One of the first times I ran outside the harbor on my own, the waves were small and relatively smooth. But when I returned a couple of hours later, the tide had changed against the wind, the chop had turned into waves, and the breeze had gone from eight to about fifteen knots. And, of course I was coming downwind with following sea. In a 14-foot centerboard boat. With all the vast experience and skill of a 12-year old.
Eased the centerboard up, surfed down the face of the wave, stuffed the bow and broached the boat. After what seemed like a dozen times almost righting the boat, a real sailor came up (in a power boat) and instructed me on getting the main in the boat, the boat upright and into the harbor, wet cold and alive. I’ve tried to repeat the experience in larger boats, but was unable to replicate the conditions, probably because there’s usually crew aboard who don’t want to get that wet, and I have many more years of experience driving boats. I’ve even tried to do the same thing with a power boat, almost succeeding due largely to inattention.
Three basic lessons learned for following seas:
The oft used cliche “Slower is smoother, and smoother is fast” sounds odd, but it applies. You’ll reach your destination both drier, and happier.
Something Big This Way Commeth …
when in 1967 Swedish Sailmakers, a Fort Lauderdale fledgling sailmaking firm, partnered with lifelong sailor Brad Mack and Bradford Mack & Co was launched. For the next 20 years, the company continued to expand and in 1988 moved to Stuart, FL and was renamed Mack Sails. Over the years the company has expanded to include a full service rigging shop and a complete marine electronics service . Every Mack Sail is made in Stuart, FL and “…we insist that each one is made from the very best cloth and hardware.”
Brad Mack’s two sons, Travis Blain and Colin Mack , grew up in sail boats racing, cruising, or in the sail loft “learning the ropes.” After college Travis and Colin officially joined the firm and in 2002, took the helm, sharing the management and striving to deliver an extraordinarily designed and crafted product.
Colin and Travis remember the old days when they were ‘sponges’ learning everything possible at a rapid fire pace. “The lessons have all paid off because without the encouragement and guidance of our dad, the company could never have become what it has today.”
For close to 50 years the family tradition of pride and commitment to quality service sets Mack Sails apart based on these standards:
Strong relationships have played a significant role in Mack Sails’ growth. In 1967, a key affiliation with Forespar began when Brad reached out across the U.S. for like-minded entrepreneurs who held similar strong business and family values. For the next 40 plus years, the Mack Sails and Forespar® relationship thrived and remains an industry symbol of ‘partnering for progress’ for both entities.
What the collaboration with Forespar stands for is simple, according to Travis. Mack Sails has worked with them on many projects (one of the first hydraulic Leisure Furl™ booms – aluminum or carbon fiber booms offer safety and convenience of In-Boom mainsail reefing and furling systems from the safety of the cockpit .)
“Collectively, we pooled resources and were the first ever to design and install a large roached full batten main for a Leisure Furl™ boom furling system on a Lagoon 440,” said Travis.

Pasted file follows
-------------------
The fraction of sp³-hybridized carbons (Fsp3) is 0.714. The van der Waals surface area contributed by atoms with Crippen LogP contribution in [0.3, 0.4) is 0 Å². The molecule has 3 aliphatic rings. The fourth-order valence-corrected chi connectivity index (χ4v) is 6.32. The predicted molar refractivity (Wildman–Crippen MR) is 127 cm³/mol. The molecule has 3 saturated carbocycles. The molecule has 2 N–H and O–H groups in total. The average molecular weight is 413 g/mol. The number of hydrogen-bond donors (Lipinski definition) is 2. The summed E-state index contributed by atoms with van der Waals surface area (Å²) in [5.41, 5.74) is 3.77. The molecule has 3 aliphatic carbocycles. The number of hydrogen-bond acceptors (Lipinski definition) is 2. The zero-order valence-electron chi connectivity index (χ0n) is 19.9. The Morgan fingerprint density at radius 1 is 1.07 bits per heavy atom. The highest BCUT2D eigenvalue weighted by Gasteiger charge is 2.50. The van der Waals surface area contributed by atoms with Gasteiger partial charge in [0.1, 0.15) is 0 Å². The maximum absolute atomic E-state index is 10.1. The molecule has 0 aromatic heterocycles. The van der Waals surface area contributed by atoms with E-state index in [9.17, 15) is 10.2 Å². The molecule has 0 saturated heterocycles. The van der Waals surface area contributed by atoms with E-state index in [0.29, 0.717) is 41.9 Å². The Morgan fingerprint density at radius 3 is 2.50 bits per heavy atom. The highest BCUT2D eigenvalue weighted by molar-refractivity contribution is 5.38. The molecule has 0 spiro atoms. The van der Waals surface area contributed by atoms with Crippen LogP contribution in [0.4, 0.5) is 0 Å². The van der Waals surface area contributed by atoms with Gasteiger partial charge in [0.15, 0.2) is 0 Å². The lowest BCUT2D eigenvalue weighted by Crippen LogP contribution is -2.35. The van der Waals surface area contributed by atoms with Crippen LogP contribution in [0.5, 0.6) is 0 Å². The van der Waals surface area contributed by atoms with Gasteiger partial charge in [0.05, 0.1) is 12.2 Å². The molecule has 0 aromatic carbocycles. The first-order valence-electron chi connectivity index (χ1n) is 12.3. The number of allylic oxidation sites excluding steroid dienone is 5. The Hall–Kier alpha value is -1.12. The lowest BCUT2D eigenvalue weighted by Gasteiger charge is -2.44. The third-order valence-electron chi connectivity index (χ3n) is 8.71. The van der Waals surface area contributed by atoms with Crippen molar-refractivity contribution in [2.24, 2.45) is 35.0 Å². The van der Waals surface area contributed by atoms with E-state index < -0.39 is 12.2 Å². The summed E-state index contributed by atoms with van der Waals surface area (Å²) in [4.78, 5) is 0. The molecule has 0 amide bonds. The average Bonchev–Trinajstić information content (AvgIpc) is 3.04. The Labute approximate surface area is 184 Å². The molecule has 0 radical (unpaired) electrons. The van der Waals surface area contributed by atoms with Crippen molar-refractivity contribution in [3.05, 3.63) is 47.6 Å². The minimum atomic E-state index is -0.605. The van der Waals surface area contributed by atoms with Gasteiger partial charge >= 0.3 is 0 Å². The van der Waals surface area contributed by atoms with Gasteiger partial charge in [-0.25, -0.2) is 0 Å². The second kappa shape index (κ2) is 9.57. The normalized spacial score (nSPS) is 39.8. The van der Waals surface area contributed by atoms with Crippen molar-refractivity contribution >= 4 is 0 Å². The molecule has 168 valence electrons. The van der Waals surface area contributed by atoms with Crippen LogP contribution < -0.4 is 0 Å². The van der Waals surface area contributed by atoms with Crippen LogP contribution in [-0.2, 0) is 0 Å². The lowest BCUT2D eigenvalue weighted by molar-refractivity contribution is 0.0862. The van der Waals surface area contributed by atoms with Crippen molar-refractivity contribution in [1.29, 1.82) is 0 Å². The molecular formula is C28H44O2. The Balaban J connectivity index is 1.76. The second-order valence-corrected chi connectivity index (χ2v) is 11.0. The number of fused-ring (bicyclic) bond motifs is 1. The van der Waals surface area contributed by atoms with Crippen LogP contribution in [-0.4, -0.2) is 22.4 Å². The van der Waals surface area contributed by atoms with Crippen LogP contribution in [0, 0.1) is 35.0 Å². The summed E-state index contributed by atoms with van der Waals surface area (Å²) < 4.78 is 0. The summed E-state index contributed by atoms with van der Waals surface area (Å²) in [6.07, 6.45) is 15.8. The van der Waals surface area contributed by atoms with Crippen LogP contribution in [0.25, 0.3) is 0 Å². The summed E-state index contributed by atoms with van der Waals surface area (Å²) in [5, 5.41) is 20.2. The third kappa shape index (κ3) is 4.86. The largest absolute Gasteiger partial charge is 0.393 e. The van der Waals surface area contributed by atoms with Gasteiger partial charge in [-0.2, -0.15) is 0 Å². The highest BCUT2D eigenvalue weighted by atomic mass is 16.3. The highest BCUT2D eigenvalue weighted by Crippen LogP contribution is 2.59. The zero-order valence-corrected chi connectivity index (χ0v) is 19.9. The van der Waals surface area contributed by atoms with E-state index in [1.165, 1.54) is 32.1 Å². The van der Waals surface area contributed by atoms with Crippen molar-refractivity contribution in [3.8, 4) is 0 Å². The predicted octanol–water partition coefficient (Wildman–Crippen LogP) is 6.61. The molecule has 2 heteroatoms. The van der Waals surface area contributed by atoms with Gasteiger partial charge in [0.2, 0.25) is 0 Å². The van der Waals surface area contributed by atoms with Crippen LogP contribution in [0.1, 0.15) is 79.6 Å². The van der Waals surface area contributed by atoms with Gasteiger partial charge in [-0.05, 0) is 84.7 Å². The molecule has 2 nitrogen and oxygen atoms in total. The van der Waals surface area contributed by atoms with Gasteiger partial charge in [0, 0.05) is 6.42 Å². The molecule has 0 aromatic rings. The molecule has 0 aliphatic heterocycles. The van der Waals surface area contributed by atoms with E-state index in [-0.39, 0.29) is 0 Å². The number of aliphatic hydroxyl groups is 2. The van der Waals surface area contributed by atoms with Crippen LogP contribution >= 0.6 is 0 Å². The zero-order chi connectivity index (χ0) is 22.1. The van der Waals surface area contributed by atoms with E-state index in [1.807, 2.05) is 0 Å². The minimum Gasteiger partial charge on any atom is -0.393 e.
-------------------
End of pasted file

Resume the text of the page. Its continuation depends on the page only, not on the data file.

Colin says, “Throughout this journey, we’ve blended excellent products and service that satisfies the most demanding and rigorous standards that sailors demand. Forespar makes the boom furlers, and we make the sails and install them (riggers and sailmakers). This collaboration extends beyond the U.S., with LeisureFurl installations most recently as far away as Italy and Trinidad.”
“Forespar has developed a very good LeisureFurl™ design that allows Mack Sails no restrictions on multi-hulls; because of that we sell more of their booms and we install the boom systems and sails in sync, ” Colin concluded.
Forespar Vice President Bill Hanna sees the strong bond between both companies as a significant advantage to Forespar’s success over the years. “Though they are located in Florida, the Mack Sails team is always a phone call away…it’s as if they were in the office right next door. Our collaborations have become almost seamless because we’ve shared building and delivering quality boom systems, sails and rigging for nearly 50 years!”
It’s about time.
US Sailing and others are pushing to get kids and young people out on the water sailing. Not necessarily racing, but sailing.
My suggestions may be facile, but: (a) Start them early, and (b) Keep them involved in the process when they’re out there – no passengers.
Our primary YC offers one of the finer Juniors’ programs on the West Coast. While we have some superb racers in the Junior ranks, many race in the Harbor for the competitive fun of it, many sail just for the fun. We start Juniors in the “Starfish” program at about age five, when we can. They’re more at summer camp than on the water, but they are exposed to fun part of boating, with a dose of responsibility. that can then graduate to on the water, first sailing with coaches, then Sabots (racing if they want to), then Optis, then Lidos for fun, or 420’s to race, etc.
And, while we’re at it, there are a number of racing skippers who make sure that competent (meaning safe) juniors, mostly adolescents, crew on their boats for local PHRF races, and even on some of the distances races – again, no passengers. One skipper sailed the Newport-Ensenada race with eight kids and four adults, finishing fifth in a class of 15. All the juniors on that crew are sailing. Five are still racing , three on a national level, and three sail for fun.
The end result has been sailors who started in the Club at five, with about half of a twenty-year program philosophy still sailing (and that doesn’t count the power boaters). That means BCYC Junior sailing program has produced about 200 sailors still on the water, and more than that overall in recreational boaters.
That also means a pretty good crew pool for those of us who race a lot.
Make it fun, and they will come.
Unmanned freighters appear to be on the horizon, and headed our way. We’ve got unmanned spacecraft and drone aircraft and driverless cars, so why not unmanned ships?
Plans for operating unmanned ships were unveiled last month, when Rolls Royce presented a prototype control center, from which crews of seven to 14 people can control fleets across the globe. The mechanics of remote control are already in hand – many of us have some form of auto-pilot on our boats, so it’s not that much of a leap, despite the instant questions: What if something breaks? What about that satellite glitch – as in recent GPS issues?